But hey….we’re ‘modern’!

    The central point is that morality and value systems are very important and there are consequences for society when they change. The insidious side of the rights based ethos is demonstrated best by the abortion debate. We live in an age where all forms of contraceptives, from condoms to the morning after pill, are widely and virtually freely available and sex education is, to the best of my knowledge, mandatory in schools. Despite this, it is claimed that abortion is an urgent requirement. With such facilities and such information flow so readily available, can the “right to choose” not be properly located in the choice to use effective contraception; or in adoption; or, and I don’t mean to be prudish, in abstinence?

    Indeed it is proposed by many that abortion is akin to a human right. This suggestion is delusional and dangerously absurd. For abortion to be a human right, one has to disengage the most fundamental human right of all – the right to life – and to dehumanise the defenceless human in utero in preference to the freedom of choice of the parent or parents. Moreover, if the most important of all the human rights is so easily upended, what the fate of the subsequent human rights, so hard-earned over the last 70 years.

    It is not rights that make the character, it’s responsibility, and one of the hallmarks of a cohesive society is the correct balance between human rights and human responsibilities. The granting of a right to abort the unborn, outside of the exceptions, represents a complete negation of responsibility. While it may be argued that this assertion is too judgemental in any individual circumstances, the removal of the right to life of the unborn to enable others to exercise a lesser right of choice, will also remove society’s obligations of responsibility.

    Therefore, we now stand atop the slippery slope. The slope other nations have already travelled down!
    Last edited by The Fly; 24/05/2018 at 1:02 PM.

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  18. #95
    Seasoned Pro NeverFeltBetter's Avatar
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    Quote Originally Posted by CraftyToePoke View Post
    But will people respond, openly to a stranger on their door step, about this issue, the same way they will in the privacy of a voting booth ? I am not so sure they will.
    It's a fair point, but after SSM I don't really buy into "silent" voters as a significant block.
    Author of Never Felt Better (History, Film Reviews).

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    Club Member backstothewall's Avatar
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    Quote Originally Posted by NeverFeltBetter View Post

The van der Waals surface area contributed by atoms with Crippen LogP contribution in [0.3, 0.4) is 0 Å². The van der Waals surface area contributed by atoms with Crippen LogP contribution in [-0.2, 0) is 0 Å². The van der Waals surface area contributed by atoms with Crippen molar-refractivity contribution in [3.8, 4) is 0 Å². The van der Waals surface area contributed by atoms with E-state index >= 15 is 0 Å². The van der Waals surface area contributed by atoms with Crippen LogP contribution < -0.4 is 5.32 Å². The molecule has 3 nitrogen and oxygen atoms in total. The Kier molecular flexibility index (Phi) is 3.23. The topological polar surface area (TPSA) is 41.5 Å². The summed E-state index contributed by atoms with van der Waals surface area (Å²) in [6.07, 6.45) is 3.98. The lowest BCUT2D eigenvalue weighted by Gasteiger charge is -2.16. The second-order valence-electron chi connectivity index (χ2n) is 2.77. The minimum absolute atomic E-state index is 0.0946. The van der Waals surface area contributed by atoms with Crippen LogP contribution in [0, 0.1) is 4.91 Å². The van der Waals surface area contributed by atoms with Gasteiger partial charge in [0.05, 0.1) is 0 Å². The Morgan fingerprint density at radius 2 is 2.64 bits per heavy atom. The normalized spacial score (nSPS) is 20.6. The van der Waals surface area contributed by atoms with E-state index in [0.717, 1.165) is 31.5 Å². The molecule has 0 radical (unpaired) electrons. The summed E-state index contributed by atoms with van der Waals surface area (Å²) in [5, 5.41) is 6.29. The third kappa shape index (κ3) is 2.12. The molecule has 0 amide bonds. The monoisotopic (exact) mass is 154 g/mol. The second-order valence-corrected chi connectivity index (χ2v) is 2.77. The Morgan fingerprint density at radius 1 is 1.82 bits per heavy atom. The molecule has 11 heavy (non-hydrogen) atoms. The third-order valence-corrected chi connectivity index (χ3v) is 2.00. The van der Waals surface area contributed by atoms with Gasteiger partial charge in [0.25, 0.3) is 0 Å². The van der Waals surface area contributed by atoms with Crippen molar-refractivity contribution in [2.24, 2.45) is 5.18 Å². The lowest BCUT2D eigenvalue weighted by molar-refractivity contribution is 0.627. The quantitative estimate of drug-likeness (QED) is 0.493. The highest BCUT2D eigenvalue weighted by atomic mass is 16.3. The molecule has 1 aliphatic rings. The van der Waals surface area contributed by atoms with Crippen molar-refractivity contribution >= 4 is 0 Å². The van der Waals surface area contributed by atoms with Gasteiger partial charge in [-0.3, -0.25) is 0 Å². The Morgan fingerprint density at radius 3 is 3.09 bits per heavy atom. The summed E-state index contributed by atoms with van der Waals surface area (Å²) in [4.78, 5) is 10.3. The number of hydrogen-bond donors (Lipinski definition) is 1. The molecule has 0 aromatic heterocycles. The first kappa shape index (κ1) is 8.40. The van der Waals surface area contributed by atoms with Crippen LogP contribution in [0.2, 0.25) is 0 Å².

It's a fair point, but after SSM I don't really buy into "silent" voters as a significant block.
    The last opinion polls overestimated the yes vote by an average of 8% in the SSM referendum. If that is repeated this could be extremely close

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    Seasoned Pro NeverFeltBetter's Avatar
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    I certainly don't buy the last opinion poll in terms of the Yes lead, though the "wisdom of crowds" portion was interesting. That seems very unscientific to me, but got SSM dead on. If it was right again it might become a very prevalent method of referendum polling.

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    Seasoned Pro jbyrne's Avatar
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    Quote Originally Posted by nigel-harps1954 View Post

    What you have to remember, is that we're not voting on the proposed legislation. That would still have to pass in government.
    sorry, but we are effectively voting on the legislation. why issue the heads of the legislation before the referendum otherwise?
    If yes wins the government and others will see it as a mandate for the heads of legislation already proposed. Look how the anti brexiters in the UK parliament have had to subsequently row in behind brexit even though they campaigned against it before the UK referendum. politicians will not, in any great numbers, want to go against the will of the people.

    even if the proposed legislation was defeated its enevitable that it would pass some day in the not too distant future. sure PBP have already stated that they will only support the no restriction up to 12 weeks for 5 years and push for a longer unrestricted period after that 5 years is up.

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    Seasoned Pro NeverFeltBetter's Avatar
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    I definitely don't like this growing perception that Yes has it all sown up. A Miriam Lord article in the IT today was practically a victory lap in written form. They can crow mid-day Saturday, not before.
    Author of Never Felt Better (History, Film Reviews).

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    Its not even going to be close.
    i'd say 60% + for yes.
    No voters are as likely to not bother going to the polls as its a foregone conclusion as yes voters.